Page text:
What the turkey didn’t suspect… (PAWEL MOTYL)

What the turkey didn’t suspect… (PAWEL MOTYL)

Once upon a time, there was a turkey living the good life on a farm. He passed his days in blissful peace, each day as lovely as the one before. Three times a day a nice farmworker brought him a bucket of feed, which the turkey gobbled down in ever- greater quantities. His pen was cleaned regularly. Time drifted by, 50 days, 100 days, 150 days, then 200 days. Every day the same: feeding and cleaning. If we’d asked that tur- key to comment on life on that 200th day, he would have been full of positivity. This is the life! And if we’d asked him what the 201st was going to look like, he would  have been puzzled: What else could it look like? The same as before! Three meals a day and a clean pen. Sadly, the turkey didn’t know that Thanks- giving was just around the corner and that on day 201 he would be meeting the first and last black swan in his life—something he was unable to predict based on his previous experience and for which he couldn’t prepare.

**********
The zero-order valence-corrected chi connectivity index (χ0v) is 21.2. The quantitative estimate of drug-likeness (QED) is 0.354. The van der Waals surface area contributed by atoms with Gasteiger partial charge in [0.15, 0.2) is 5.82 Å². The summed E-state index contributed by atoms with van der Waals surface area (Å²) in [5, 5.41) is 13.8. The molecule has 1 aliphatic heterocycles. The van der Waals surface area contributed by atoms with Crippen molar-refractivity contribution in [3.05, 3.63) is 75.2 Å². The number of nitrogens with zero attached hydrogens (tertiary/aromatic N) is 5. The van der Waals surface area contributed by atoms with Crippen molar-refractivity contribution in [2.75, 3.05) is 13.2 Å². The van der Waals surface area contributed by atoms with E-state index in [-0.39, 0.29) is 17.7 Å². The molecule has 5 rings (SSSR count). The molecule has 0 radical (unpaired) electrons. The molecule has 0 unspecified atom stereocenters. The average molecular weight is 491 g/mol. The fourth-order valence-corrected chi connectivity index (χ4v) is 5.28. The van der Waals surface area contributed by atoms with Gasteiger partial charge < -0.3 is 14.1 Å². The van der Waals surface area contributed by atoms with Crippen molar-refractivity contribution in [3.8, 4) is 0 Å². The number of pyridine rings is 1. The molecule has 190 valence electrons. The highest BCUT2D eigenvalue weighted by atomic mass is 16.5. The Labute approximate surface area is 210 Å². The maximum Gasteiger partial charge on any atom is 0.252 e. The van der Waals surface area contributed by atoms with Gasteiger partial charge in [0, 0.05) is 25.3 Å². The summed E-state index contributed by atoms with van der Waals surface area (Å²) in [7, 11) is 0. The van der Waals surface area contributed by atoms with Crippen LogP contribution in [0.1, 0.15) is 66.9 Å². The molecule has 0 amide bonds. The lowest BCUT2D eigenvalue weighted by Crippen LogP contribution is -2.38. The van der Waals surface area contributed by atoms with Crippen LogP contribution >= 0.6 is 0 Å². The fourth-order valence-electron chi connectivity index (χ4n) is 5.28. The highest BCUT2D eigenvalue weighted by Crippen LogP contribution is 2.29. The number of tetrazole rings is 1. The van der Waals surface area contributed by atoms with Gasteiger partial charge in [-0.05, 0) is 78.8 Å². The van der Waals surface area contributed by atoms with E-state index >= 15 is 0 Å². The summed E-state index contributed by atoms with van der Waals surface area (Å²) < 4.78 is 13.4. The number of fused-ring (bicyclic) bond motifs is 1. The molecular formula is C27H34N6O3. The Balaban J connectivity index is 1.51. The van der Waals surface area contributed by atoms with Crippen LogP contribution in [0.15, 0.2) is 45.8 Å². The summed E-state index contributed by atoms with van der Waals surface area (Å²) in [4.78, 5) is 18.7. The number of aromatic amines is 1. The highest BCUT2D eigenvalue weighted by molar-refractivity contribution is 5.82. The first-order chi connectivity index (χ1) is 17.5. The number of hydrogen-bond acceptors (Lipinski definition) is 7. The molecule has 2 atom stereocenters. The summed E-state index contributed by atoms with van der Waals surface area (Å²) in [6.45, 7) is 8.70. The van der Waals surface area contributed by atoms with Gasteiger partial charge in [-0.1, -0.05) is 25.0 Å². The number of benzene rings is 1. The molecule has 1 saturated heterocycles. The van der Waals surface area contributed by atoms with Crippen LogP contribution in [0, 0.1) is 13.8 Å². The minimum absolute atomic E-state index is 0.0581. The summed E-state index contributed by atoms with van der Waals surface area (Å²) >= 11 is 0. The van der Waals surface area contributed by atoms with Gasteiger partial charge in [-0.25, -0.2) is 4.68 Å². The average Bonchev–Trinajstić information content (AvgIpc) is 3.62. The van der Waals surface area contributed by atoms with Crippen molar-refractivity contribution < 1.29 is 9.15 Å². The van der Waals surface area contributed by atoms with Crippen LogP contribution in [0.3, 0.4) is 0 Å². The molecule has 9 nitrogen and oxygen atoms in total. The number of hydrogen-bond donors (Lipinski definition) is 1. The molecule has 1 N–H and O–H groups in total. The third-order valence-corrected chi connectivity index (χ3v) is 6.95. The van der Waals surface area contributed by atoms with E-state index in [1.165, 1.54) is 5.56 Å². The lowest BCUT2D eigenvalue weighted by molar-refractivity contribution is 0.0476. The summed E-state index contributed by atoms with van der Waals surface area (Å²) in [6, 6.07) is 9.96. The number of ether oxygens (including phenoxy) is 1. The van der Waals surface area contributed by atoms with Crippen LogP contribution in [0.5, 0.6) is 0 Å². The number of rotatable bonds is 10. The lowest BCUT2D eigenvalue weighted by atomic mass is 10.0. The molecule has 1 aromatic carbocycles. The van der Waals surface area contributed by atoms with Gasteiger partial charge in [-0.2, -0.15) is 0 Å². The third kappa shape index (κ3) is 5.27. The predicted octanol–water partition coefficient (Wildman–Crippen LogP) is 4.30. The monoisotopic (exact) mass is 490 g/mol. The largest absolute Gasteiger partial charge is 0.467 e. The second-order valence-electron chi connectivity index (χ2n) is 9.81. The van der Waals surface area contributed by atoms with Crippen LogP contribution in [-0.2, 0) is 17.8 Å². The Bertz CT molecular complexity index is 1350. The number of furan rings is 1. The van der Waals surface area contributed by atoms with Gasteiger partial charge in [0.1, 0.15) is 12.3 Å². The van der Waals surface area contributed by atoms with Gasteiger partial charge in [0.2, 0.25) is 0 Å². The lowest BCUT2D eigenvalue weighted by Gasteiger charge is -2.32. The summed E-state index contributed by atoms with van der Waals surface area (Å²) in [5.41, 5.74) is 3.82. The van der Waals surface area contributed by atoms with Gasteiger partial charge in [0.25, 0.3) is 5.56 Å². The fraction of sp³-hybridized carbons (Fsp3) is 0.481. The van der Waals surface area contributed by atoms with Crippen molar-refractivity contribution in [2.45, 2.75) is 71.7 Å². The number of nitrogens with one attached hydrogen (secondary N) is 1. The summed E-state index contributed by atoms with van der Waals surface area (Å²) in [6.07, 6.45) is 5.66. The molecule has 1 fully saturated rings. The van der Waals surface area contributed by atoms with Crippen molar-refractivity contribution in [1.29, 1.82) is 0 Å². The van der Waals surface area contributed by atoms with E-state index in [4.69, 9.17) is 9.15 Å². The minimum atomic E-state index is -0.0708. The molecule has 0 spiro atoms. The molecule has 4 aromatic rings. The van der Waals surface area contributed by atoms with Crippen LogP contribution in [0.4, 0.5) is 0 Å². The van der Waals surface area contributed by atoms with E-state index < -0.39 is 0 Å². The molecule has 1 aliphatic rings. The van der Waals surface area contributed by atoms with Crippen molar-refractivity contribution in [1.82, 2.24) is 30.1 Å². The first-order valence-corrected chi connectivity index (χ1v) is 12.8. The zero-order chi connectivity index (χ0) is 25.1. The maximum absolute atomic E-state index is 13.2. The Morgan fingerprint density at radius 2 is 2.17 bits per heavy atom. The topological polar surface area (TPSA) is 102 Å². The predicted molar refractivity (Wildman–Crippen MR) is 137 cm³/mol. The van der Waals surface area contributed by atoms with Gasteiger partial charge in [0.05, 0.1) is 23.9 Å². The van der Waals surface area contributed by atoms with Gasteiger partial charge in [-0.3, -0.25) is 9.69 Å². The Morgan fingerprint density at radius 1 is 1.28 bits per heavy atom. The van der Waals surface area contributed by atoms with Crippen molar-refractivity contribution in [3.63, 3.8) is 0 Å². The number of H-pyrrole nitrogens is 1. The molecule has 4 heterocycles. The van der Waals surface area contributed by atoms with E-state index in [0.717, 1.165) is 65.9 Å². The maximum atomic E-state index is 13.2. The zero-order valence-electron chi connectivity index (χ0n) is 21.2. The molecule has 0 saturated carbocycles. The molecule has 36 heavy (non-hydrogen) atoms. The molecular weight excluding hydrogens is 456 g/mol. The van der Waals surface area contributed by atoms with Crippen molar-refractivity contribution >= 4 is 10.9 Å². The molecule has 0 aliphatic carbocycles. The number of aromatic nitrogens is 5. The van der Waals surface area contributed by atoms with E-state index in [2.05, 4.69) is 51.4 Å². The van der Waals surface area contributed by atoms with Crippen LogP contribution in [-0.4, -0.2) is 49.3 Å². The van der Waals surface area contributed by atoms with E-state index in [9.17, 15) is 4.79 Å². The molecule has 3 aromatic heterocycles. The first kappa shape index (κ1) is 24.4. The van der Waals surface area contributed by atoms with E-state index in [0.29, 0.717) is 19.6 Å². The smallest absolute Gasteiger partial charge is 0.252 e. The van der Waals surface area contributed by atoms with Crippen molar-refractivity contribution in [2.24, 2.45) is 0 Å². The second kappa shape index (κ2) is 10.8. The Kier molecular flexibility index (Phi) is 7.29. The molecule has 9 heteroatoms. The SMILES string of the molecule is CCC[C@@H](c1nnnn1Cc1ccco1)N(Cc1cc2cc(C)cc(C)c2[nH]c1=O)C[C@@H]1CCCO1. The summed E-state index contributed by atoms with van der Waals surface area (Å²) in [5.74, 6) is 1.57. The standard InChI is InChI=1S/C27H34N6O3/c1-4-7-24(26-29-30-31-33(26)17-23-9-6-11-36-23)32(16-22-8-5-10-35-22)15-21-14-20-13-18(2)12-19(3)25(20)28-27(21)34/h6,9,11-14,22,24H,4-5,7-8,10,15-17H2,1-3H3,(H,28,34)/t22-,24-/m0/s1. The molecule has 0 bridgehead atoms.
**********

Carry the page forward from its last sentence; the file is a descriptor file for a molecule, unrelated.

Here’s the bad news: We’re no different to the turkey. We have a tendency to extrapolate positive trends. If something has developed over a reasonably long period in a predictable and ordered fashion, we subconsciously assume that it will continue that way. This is a trap that our cognitive system sets for us. It affects the way we absorb and process information from our environment, and then draw conclusions based on that information. We are particularly susceptible to positive trends because it’s comforting to assume (consciously or not) that our current successes will follow us into the future. This assumption is typically accompanied by our ignoring important signals from the world around us that the trend is about to change—just like the turkey, who, after 200 days of pampering, failed to notice that the farmer was sharp- ening his knife. 





Labyrinth: The Art of Decision-Making

Pawel Motyl


Image A: https://www.vectorstock.com/royalty-free-vector/flat-style-of-turkey-vector-13611507

Image B: https://gordonclarkphotography.com/




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